Mast Climbing SystemsMast Climbing Systems

While there are many ways to go aloft, the most common for cruisers is to use a bosun’s chair connected to one of the main halyards. This method requires a crew member with the brawn and willingness to crank you up the mast, which can take a long time. In addition to being physically demanding, mast climbing is a dangerous job where a single equipment failure (like a halyard or bolt holding a winch) can be fatal. To reduce the risk of this happening, the climber should aggressively bounce-test their setup before they go up. This shock loading will ensure that the halyards and other equipment are not stretched out, and will also allow the climber to hang on in case something does let go.Go here :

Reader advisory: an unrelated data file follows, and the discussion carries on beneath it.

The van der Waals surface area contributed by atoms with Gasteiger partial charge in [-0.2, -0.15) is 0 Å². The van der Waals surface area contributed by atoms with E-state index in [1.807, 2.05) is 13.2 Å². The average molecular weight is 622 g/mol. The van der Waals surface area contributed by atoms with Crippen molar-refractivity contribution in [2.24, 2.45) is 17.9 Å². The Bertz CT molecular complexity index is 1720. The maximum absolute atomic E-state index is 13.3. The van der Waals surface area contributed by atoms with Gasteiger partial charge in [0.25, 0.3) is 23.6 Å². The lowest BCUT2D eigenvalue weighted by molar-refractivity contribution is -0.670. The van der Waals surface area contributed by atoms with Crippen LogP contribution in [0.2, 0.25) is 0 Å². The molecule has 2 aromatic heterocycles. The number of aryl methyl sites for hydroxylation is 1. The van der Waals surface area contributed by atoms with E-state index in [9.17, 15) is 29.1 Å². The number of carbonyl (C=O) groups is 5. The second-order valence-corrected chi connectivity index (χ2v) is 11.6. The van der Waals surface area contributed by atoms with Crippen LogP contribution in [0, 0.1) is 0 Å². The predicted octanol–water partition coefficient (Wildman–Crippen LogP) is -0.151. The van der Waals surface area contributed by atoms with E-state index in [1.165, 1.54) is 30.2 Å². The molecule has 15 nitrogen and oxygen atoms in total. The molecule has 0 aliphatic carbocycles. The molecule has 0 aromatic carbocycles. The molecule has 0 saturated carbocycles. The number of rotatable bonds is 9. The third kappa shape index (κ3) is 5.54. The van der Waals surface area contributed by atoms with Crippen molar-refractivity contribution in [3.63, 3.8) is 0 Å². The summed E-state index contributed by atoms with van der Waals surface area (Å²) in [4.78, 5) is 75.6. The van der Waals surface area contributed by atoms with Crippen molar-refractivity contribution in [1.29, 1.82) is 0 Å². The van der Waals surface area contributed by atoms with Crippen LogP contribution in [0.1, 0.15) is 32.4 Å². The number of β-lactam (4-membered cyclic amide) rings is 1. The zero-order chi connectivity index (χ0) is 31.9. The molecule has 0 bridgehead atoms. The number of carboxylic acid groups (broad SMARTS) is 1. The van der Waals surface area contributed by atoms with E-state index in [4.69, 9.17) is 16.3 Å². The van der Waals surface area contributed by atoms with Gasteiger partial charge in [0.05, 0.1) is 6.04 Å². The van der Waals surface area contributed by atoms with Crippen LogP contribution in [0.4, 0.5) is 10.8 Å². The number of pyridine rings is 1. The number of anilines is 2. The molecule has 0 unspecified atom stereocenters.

Maximizing Efficiency with Mast Climbing Work Platforms

Another method, less commonly used by cruisers but popular amongst cruising riggers, is to use a pair of ascension devices with a static line threaded through each. The climber sits in the chair or harness attached to the halyard and, when the halyard gets slack, transfers their weight over to the static line. The climber then stands, pulls the stirrups up higher and continues this process to the top of the mast.

These systems are also known as mast climbing work platforms (MCWPs) and are based on mountaineering techniques. They are used by construction workers on tall structures to get to elevated or hard-to-reach places for a wide variety of jobs including sign installation, facade cladding materials, HVAC and electrical maintenance and painting, and bridge inspection and maintenance. It is thought that these systems are inherently safe but the exact performance of this gear under specific load conditions remains undetermined.